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Digicel tries to ease debt servicing burden

Published:Monday | May 8, 2017 | 12:00 AM
Digicel founder and chairman Denis O'Brien.

Digicel International Finance Limited (DIFL) is currently in the process of refinancing a portion of its existing debt to ease the interest charges.

On Monday, the telecom indicated that it was expanding its current refinancing plan to also pay down US$250 million of 2020 bonds. Reports indicate that the increase pushed its target fundraising to nearly US$1.24 billion, portions of which would also redeem bonds initially set to mature in 2018 and 2019.

Antonia Graham, group head of communications at the telecom, said that the new rates would be Libor-based, currently at 1.78 per cent, plus 375 basis points. That's around 5.5 per cent at current rates. Comparatively, the 2020 bonds being refinanced bear a coupon of 7.0 per cent.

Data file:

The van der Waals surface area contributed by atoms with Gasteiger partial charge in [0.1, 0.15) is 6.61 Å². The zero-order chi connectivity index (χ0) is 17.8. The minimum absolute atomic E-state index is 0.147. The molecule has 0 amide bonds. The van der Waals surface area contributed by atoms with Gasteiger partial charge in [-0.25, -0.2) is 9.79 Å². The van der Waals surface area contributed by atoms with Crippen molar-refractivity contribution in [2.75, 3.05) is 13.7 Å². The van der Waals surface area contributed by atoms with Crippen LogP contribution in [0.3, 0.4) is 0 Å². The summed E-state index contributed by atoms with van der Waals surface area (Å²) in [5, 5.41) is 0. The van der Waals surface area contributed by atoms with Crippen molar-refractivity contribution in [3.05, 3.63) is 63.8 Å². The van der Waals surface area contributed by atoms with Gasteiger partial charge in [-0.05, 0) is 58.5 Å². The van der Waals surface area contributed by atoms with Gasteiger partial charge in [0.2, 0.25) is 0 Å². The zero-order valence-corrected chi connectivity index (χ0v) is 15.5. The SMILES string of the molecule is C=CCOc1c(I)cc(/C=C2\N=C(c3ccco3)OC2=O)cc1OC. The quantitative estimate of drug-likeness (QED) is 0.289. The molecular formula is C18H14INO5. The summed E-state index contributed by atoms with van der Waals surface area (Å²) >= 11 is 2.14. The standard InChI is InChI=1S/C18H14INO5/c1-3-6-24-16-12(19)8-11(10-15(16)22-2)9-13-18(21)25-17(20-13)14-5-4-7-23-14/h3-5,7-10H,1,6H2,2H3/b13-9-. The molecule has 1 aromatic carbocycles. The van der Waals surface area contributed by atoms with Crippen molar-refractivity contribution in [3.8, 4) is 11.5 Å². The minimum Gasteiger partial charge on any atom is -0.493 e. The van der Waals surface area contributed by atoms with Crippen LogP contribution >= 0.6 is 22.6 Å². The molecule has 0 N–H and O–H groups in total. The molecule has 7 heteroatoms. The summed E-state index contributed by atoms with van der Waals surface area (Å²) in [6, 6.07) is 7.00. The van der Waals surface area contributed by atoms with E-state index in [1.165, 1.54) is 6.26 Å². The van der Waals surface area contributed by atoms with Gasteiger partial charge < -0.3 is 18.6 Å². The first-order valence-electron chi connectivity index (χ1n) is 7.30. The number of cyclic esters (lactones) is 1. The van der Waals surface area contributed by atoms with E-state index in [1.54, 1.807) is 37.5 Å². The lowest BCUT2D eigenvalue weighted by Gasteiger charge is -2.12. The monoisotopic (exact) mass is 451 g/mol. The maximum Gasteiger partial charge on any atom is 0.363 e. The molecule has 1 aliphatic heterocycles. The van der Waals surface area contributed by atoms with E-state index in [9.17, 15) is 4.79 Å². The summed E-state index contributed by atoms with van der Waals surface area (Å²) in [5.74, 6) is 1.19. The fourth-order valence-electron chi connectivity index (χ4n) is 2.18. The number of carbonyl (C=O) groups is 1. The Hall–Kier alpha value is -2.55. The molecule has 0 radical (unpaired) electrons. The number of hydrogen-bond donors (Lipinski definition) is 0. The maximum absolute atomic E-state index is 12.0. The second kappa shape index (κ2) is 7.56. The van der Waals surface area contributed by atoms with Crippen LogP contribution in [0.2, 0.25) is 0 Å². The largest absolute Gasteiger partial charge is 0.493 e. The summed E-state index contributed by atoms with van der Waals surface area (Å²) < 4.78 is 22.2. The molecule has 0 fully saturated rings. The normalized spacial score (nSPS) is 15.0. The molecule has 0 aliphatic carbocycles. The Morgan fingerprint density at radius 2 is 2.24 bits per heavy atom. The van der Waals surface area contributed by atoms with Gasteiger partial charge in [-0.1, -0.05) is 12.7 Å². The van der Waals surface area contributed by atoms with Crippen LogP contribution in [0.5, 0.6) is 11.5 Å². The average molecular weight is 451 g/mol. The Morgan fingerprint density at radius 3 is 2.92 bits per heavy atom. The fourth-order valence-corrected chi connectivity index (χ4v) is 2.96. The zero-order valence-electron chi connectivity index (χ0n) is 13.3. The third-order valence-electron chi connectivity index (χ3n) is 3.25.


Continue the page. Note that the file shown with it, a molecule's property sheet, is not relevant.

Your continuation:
Graham said the company expects to finalise the refinancing by month end.

"Digicel offers no assurance that the refinancing will be consummated as expected, or at all, or that the notes will be repurchased as described in this press release," stated the company. It plans to repay the notes through a cash tender offer and/or redemptions.

Rating agency Moody's said Digicel's debt maturities would reach US$2.25 billion in 2020 split US$2 billion at Digicel Group and US$250 million at Digicel Limited but then dip to US$1 billion towards 2023. Moody's put Digicel's debt leverage at 6.5 times earnings.

Moody's sees Digicel as having adequate liquidity and expects the company to have approximately US$200 million in cash and full access to the new US$100-million revolving credit facility issued by DIFL at the close of this refinancing transaction, said Moody's.

In March, another rating agency, Fitch, indicated that Digicel Group needs to improve its free cash flow by next March in order to offset debt maturities.